People Ignore a Giant Lump Growing on a Street in Clever Cancer PSA Stunt

Never underestimate people’s power not to give a damn about what’s right in front of them.
This latest example from AMV BBDO in London is quite amusing to watch. It’s a Public Service Announcement for Cancer Research U.K., which wanted to communicate that British people are missing the first signs of cancer. Well, no wonder they ignore small lumps in their bodies when they just walk right past weird giant lumps growing in the real world.
The road lumps had to match the paving bricks of the street used for the shoot, and be distorted in such a way that made it appear as if a ‘tumor’ was growing in the road,” the company says. “The lumps had to be light enough to carry on and off set, but durable enough for a van to go over them; one of the lumps was reinforced in fiberglass to allow for a road sweeper to go over it.”
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Via: Adfreak

Coughing' bus shelter raises awareness of lung cancer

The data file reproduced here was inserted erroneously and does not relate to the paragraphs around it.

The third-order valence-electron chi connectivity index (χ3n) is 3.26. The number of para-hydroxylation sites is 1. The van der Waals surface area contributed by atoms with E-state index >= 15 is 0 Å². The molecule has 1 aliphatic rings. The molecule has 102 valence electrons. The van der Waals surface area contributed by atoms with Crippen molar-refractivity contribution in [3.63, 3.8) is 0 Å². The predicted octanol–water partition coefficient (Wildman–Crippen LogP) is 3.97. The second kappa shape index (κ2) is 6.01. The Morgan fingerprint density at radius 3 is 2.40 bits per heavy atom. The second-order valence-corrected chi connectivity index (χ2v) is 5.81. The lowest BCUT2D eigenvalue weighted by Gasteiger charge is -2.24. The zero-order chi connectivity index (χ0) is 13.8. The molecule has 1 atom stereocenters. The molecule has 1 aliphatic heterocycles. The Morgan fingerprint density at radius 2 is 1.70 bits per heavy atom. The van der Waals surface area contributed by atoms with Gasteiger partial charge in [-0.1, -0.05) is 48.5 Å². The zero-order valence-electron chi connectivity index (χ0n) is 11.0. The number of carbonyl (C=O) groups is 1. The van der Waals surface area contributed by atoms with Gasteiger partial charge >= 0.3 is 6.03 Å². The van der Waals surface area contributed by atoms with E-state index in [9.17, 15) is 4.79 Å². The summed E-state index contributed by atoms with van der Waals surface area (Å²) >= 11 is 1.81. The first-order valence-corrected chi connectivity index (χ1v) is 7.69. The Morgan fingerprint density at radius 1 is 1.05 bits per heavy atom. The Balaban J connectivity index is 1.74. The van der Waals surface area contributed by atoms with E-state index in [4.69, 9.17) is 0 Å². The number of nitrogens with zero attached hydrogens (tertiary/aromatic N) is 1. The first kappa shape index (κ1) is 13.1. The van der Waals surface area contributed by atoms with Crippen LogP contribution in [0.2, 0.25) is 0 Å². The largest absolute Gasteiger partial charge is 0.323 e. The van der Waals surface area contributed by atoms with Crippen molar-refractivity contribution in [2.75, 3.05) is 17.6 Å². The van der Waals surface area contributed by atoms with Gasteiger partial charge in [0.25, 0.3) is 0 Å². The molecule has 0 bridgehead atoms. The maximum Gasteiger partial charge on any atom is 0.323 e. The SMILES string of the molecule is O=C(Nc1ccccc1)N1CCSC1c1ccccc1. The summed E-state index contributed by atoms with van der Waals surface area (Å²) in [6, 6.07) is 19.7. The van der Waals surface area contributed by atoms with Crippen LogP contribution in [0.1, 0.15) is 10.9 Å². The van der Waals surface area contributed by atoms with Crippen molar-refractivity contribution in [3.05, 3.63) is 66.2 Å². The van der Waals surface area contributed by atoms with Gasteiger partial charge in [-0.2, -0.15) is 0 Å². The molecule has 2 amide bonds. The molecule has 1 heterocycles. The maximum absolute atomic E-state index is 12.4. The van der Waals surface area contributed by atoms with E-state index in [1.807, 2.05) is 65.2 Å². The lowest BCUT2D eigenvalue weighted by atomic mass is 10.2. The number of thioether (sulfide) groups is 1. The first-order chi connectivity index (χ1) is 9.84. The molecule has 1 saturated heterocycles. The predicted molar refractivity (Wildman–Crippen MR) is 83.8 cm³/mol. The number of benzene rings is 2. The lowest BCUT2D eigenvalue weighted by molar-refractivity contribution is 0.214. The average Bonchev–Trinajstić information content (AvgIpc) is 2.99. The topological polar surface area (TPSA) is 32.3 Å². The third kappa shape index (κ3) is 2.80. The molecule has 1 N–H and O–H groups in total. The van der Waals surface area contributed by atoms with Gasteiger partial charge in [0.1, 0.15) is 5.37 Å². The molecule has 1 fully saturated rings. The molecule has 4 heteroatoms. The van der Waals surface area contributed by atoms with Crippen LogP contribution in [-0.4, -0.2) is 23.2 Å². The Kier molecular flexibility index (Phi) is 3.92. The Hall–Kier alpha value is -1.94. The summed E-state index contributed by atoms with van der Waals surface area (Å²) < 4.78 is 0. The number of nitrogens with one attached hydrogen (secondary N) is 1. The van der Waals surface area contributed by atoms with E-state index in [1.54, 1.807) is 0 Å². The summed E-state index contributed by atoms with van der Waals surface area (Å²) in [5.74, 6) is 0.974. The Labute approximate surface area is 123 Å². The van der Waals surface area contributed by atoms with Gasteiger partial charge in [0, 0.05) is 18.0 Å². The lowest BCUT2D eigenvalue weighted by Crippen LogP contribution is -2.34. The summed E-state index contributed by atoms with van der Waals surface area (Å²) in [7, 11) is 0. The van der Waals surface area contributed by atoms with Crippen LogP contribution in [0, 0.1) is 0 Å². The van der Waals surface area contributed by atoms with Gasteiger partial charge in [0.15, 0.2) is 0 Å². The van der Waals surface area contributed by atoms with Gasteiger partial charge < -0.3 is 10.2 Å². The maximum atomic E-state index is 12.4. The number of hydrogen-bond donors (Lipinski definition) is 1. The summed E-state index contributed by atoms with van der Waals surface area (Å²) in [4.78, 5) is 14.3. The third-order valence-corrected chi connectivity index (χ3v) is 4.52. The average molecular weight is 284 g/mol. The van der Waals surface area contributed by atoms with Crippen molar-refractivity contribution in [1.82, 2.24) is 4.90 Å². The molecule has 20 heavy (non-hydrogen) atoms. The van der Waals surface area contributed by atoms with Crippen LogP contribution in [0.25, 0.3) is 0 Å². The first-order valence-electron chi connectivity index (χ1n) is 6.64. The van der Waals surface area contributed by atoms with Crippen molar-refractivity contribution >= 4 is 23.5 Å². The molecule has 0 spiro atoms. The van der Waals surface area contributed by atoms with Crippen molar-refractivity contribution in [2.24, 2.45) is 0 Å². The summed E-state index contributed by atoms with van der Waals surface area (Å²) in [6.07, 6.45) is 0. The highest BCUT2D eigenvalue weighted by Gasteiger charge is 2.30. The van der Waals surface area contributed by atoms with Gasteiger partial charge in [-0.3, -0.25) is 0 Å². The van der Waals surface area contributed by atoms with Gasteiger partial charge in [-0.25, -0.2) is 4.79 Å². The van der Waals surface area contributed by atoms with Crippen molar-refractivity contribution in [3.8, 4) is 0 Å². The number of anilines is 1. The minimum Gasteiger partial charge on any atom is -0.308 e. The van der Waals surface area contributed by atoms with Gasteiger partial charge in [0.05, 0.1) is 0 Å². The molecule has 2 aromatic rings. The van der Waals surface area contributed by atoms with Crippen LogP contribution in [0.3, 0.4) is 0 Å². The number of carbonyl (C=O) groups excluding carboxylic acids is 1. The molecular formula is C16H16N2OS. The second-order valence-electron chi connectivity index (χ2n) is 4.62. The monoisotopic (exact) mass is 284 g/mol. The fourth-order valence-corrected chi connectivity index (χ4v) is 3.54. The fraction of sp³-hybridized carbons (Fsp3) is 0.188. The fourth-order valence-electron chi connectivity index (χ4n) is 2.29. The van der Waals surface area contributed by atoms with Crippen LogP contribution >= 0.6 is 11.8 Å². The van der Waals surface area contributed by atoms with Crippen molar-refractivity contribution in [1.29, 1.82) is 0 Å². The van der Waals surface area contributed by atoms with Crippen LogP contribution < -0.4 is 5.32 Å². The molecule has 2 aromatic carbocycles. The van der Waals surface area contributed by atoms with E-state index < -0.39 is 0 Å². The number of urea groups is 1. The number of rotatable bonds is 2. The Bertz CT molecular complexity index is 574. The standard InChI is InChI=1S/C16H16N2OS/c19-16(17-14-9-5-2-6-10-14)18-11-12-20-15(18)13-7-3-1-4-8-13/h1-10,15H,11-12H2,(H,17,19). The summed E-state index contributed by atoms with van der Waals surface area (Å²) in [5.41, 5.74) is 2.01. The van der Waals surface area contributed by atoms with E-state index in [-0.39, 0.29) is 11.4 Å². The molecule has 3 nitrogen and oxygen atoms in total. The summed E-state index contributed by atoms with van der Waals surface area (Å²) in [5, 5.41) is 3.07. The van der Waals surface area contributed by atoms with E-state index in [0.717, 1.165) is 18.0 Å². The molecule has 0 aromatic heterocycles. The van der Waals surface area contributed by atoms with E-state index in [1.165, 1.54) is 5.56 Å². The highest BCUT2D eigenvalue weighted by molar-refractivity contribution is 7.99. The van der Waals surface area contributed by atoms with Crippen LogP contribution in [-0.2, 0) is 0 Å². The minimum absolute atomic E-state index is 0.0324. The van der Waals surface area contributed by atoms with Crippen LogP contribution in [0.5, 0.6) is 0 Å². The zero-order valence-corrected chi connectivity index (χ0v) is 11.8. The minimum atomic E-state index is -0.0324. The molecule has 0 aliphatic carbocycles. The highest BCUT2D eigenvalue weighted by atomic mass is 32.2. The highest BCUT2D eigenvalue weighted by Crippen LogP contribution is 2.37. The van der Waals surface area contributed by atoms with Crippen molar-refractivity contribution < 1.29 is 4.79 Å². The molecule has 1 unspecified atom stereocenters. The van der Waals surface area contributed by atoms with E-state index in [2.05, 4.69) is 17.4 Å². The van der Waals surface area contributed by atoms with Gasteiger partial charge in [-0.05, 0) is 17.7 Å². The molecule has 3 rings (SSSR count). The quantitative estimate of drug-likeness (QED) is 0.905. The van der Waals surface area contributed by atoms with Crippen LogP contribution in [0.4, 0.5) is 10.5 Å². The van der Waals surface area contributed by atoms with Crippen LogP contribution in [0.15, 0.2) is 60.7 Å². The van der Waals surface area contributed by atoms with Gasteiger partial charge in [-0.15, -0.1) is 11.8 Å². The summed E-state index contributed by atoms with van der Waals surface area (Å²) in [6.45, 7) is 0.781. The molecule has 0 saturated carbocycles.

A ‘coughing’ bus shelter will target Scottish residents to raise awareness for the signs and symptoms of lung cancer.
The innovative campaign, created by Leith and planned by Carat Scotland and Posterscope as part of a wider Scottish Government programme, will run for a fortnight across two locations, Glasgow’s Buchanan Bus Station and The Sandgate in Ayr town Centre, on two special build poster sites, from out-of-home expert Primesight.
Passengers waiting at the bus shelter and Station will hear intermittent 30-second audio of a man coughing before a woman’s voice recommends visiting the GP if he, or anyone he knows, has been suffering from a cough for three or more weeks. The creative also includes an image of a man coughing with the strapline ‘Don’t get scared, get checked’ to further reinforce the important health message.